Advances in robotics and artificial intelligence are poised to disrupt several areas of financial services and capital markets, predicts PwC in its recent report, “Financial Services Technology 2020 and Beyond: Embracing Disruption.”
“We are already seeing alliances between leading incumbent financial services and technology companies, using robotics and AI to address key pressure points, reduce costs and mitigate risks,” the report states.
Cognition and interaction capabilities, in particular, continue rapid advancement in robotics, opening up their potential to eventually perform a greater number of tasks, and more complex ones. Where ATMs today represent a very simple, purpose-built robot, PwC predicts that it won’t be long before robotic process automation will make serious inroads in financial services digital operations.
As labor costs in traditional offshoring destinations rise, PwC also predicts that robotics and AI capabilities could also become legitimate substitutes for many human workers. That development could “spur re-shoring, as more tasks can now be performed at a competitive cost on-shore. Even functions that seem dependent on human input, such as product design, fraud prevention and underwriting, will be affected.”
Where AI already plays a prominent role in capital markets and high-speed trading, the technology could soon “become a core component of the fund design process, particularly around trading authorizations and hand-offs with human investors,” the report continues.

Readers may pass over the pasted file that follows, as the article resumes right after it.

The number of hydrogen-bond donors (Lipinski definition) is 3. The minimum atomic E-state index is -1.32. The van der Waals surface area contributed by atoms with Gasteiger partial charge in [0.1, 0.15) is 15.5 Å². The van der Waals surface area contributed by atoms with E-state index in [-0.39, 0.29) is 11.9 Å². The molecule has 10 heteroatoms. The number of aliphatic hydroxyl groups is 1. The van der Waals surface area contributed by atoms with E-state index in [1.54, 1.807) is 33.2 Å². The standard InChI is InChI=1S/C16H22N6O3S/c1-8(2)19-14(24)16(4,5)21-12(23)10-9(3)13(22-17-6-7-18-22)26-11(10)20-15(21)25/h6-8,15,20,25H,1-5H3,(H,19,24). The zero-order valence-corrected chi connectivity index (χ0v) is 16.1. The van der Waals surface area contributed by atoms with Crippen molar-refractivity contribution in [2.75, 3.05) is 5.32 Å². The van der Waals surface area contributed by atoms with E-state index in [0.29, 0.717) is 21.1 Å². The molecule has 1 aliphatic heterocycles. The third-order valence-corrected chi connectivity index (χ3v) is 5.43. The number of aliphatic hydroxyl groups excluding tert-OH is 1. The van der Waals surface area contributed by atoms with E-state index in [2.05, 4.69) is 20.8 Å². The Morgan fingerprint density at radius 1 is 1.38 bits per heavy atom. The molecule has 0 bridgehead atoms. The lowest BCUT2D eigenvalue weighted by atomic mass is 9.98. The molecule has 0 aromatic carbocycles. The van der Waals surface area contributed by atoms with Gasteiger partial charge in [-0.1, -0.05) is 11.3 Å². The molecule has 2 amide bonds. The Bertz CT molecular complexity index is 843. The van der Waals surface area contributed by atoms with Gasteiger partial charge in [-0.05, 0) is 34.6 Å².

And by 2020, AI will likely automate many underwriting functions, “especially in mature markets where data is readily available. Even in situations where AI does not completely replace an underwriter, greater automation would allow humans to concentrate on assessing and pricing risks in the less data-rich emerging markets.”
Clearly, PwC sees a banking and financial future well beyond encountering a robot teller at your local bank branch.
PwC’s FinTech Priorities for 2020
The movement to adopt more robotics in banking and financial services is only one of 10 key themes PwC says IT executives in financial services will need to address as they begin strategic planning for 2020 and beyond.
In preparing for such disruption, the report also recommends six priorities for financial services IT:
- Update your IT operating model to get ready for the new normal.
- Slash costs by simplifying legacy systems, taking Software as a Service beyond the cloud and adopting robotics and AI.
- Build the technology capabilities to get more intelligent about your customers’ needs.
- Prepare your architecture to connect to anything, anywhere.
- Pay very close attention to cybersecurity.
- Make sure you have access to the talent and skills necessary to execute and win.